The concept of identity has always been difficult to define, and while the digital age has, to some extent, simplified the issue with its ability to capture, store, and transmit our personal information, it has also introduced an additional level of complexity by forcing us into neat digital boxes, including the box that says, “prefer not to answer.”
I recently watched Zara Rahman‘s presentation on stage at The Conference in August 2019. Titled The Unintended Impact of Technology, Zara raises several concerns about how technology is being used to define who we are, which I feel is very important, as who we are (or think ourselves to be) shapes the content and style of the personal stories that we share.
Zara is a researcher, writer, speaker, linguist, and the Deputy Director at The Engine Room, an international non-profit organisation supporting civil society to use tech and data more effectively and strategically.
Instead of diving right into the latest technologies or the politics of identity, Zara begins with a personal story that reveals the complex nature of defining her identity, with family roots from Bangladesh, yet being raised in the UK and holding a British passport – culture vs documents – not an uncommon situation considering modern migration patterns.
“The ability to self-identify is what makes us human. The fluidity of changing identities is a core part of how we grow and change as human beings, no matter what our passports may say.”
She explains how the issue is much larger than just a passport by introducing the concept of “identification technologies” that include any type registration system, as well as the use of national identity cards. The notion of our identity being fluid is not new, as humans have been migrating for over 50,000 years, but most of that time was undocumented and no one was tracking where we came from or where we might go. But that’s all changed.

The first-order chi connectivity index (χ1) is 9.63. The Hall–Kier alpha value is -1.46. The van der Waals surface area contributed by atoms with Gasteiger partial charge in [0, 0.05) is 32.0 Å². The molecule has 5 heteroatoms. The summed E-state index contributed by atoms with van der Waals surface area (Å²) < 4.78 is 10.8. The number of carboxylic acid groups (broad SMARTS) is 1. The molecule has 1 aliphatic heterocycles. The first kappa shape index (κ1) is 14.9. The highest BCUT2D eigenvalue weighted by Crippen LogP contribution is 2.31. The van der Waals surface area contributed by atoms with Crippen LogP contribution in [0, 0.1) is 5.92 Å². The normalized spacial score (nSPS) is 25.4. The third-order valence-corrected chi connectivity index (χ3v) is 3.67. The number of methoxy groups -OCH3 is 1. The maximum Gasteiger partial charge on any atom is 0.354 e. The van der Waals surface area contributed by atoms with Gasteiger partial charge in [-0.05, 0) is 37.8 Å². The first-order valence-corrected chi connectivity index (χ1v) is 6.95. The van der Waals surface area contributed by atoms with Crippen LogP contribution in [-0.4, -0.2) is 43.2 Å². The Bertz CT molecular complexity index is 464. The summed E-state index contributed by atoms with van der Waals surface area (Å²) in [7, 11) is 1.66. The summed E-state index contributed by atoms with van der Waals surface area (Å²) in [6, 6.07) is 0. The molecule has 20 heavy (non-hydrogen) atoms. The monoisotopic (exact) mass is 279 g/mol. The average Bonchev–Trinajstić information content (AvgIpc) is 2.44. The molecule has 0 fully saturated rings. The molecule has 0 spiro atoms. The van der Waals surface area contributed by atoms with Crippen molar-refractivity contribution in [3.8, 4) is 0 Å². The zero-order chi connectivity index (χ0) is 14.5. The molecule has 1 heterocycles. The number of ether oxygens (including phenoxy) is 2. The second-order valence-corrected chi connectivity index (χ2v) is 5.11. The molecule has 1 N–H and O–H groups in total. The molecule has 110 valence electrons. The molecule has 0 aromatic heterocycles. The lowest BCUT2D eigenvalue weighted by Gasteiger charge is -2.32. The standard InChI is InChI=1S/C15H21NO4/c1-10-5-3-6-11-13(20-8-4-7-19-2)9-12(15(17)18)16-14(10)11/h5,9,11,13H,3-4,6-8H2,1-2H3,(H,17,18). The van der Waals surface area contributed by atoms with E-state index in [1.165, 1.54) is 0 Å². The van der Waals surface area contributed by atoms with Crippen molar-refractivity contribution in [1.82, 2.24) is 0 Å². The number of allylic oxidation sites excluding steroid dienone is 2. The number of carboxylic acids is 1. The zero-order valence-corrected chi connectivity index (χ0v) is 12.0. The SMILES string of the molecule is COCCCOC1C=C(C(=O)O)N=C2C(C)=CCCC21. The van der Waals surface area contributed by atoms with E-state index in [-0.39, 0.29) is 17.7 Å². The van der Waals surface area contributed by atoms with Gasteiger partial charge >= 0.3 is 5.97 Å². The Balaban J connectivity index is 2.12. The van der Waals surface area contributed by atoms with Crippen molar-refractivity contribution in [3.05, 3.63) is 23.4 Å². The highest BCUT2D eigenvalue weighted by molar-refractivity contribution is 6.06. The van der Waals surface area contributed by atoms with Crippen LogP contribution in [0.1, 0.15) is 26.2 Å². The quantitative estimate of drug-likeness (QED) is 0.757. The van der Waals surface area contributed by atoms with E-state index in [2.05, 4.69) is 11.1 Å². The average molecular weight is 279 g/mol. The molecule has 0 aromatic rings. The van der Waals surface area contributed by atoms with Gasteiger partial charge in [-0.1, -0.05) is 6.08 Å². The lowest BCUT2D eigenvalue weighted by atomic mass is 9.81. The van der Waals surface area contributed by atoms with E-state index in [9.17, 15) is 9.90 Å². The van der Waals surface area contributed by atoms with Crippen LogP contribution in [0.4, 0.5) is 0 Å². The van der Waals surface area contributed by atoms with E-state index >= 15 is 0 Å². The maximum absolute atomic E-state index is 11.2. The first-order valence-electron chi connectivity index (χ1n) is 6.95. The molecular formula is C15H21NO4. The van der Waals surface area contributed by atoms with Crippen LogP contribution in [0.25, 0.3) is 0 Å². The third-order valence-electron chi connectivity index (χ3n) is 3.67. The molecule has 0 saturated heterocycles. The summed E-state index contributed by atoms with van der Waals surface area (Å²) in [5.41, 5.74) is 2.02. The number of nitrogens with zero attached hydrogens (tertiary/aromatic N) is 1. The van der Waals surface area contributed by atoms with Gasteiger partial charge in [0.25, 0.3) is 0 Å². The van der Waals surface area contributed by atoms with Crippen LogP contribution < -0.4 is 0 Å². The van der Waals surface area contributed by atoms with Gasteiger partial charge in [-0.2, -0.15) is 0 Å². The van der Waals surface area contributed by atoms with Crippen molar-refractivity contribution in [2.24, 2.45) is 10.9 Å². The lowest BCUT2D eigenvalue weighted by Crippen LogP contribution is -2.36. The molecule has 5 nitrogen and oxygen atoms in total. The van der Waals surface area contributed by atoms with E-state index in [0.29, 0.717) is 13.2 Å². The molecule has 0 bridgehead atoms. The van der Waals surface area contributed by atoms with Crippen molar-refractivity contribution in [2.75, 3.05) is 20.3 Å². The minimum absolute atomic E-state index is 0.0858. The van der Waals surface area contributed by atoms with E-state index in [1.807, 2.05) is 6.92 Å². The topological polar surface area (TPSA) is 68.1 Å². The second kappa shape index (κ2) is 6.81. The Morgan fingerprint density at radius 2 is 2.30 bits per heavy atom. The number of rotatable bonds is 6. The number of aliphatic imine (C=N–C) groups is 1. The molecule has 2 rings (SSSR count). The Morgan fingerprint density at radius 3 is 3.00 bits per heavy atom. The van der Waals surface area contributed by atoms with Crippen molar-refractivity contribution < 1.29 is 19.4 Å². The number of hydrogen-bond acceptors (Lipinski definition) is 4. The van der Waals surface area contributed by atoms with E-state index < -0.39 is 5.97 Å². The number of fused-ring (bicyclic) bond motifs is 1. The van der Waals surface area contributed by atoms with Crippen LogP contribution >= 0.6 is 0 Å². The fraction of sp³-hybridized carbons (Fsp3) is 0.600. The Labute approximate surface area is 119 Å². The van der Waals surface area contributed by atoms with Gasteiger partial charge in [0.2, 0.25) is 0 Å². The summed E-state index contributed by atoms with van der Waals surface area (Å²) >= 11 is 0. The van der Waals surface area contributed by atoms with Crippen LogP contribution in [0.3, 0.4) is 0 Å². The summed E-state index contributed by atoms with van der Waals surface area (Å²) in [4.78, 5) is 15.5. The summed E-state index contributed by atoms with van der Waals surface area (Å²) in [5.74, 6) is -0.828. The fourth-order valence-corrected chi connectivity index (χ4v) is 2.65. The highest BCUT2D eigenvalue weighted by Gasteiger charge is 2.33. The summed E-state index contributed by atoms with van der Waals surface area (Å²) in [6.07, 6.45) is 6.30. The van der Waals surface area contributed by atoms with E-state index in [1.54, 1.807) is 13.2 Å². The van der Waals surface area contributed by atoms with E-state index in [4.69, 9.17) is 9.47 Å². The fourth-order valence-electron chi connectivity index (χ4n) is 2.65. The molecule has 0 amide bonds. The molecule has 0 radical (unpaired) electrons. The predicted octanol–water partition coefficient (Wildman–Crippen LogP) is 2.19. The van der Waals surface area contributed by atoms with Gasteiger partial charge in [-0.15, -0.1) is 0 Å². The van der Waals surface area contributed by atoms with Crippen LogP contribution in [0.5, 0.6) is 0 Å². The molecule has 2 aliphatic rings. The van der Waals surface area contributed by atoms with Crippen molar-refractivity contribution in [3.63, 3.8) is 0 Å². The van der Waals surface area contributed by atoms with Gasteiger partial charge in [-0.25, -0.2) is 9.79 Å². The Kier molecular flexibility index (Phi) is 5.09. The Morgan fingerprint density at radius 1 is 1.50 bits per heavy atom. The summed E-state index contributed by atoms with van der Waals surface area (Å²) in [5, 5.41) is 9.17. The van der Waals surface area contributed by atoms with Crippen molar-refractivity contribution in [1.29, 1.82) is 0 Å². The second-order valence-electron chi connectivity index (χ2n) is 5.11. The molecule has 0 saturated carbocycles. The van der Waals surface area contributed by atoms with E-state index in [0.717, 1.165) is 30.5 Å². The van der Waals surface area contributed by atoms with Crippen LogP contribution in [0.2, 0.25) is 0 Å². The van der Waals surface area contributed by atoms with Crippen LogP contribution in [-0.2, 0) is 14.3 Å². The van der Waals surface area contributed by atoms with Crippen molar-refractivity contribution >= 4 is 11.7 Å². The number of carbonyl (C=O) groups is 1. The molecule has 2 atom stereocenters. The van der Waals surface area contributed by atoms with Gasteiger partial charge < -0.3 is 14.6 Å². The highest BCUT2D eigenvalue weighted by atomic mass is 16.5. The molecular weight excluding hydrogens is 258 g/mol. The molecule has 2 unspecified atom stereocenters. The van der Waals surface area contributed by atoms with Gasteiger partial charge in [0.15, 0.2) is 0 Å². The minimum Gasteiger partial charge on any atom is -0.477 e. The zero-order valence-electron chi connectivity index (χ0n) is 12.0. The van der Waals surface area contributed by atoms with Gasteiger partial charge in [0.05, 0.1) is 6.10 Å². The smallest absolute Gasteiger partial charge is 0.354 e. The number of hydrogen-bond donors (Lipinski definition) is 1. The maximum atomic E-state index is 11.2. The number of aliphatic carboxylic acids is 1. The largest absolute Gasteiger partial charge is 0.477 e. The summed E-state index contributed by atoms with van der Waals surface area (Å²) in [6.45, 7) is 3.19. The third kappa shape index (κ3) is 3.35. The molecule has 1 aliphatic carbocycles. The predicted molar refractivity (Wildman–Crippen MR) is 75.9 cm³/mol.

From a travel standpoint, the requirement of identification has been on the rise for decades, and after 9-11 that increase has been most pronounced when traveling by air. On my last international journey various authorities checked my passport five times. I feel fortunate that my ability to travel is largely unrestricted, but other people are not so lucky with travel bans in place based on religion or ethnicity.
Referring to the establishment of nation states, and the subsequent use of the passports, Zara talks about the positive aspects of establishing shared citizenship, and a shared identity. You can see yourself as having a common bond. But once you’re labeled, governments and corporations can use this data to make decisions based on where we were born, within the borders of lines drawn on a map. How many of you chose the country you were born in? Yet you will always carry that with you, even if you become a citizen of another country.
“…a passport is not a document that tells us who we are, but a document that shows what other people think of us.” – Orhan Pamuk
And in some cases, this rigid view of your ethnicity can be fatal, as Zara recounts the events surrounding the Rwandan genocide in 1994, a tragedy amplified by the use of identity cards which accelerated the slaughtering of Tutsis. The Rohingya people are being persecuted by the government of Myanmar (more commonly described as ethnic cleansing) to the point where tens of thousands have been forced to leave the country and are now stateless, with no national identity.
On another front, the field of genomics holds great promise in its ability to peer inside human history and evolution as a way to uncover the nature of diseases, and in doing so, potentially provide cures and treatments for those diseases. But there’s also a troubling downside to the collection of genetic information when it is used to ‘define’ ethnicity, or quantify the ethnic diversity of our genome. I wonder how this will evolve – might this become another way to place people into categories based on their DNA, and could that lead to more discrimination?
As we’re all aware (or should be) once data is captured, it’s there forever. And if that data is shared, which is the norm for non-governmental databases, then it becomes permanent in multiple places. And should that data be in error and need correcting, or should you want to withdraw from a database altogether, there’s no guarantee it’s possible to do so.
How do you identify yourself when telling your story, and how does the world see you after hearing your story? Is your identity a benefit, or is there a downside that you must deal with?
Article written by Mark Lovett – Copyright Storytelling with Impact – All rights reserved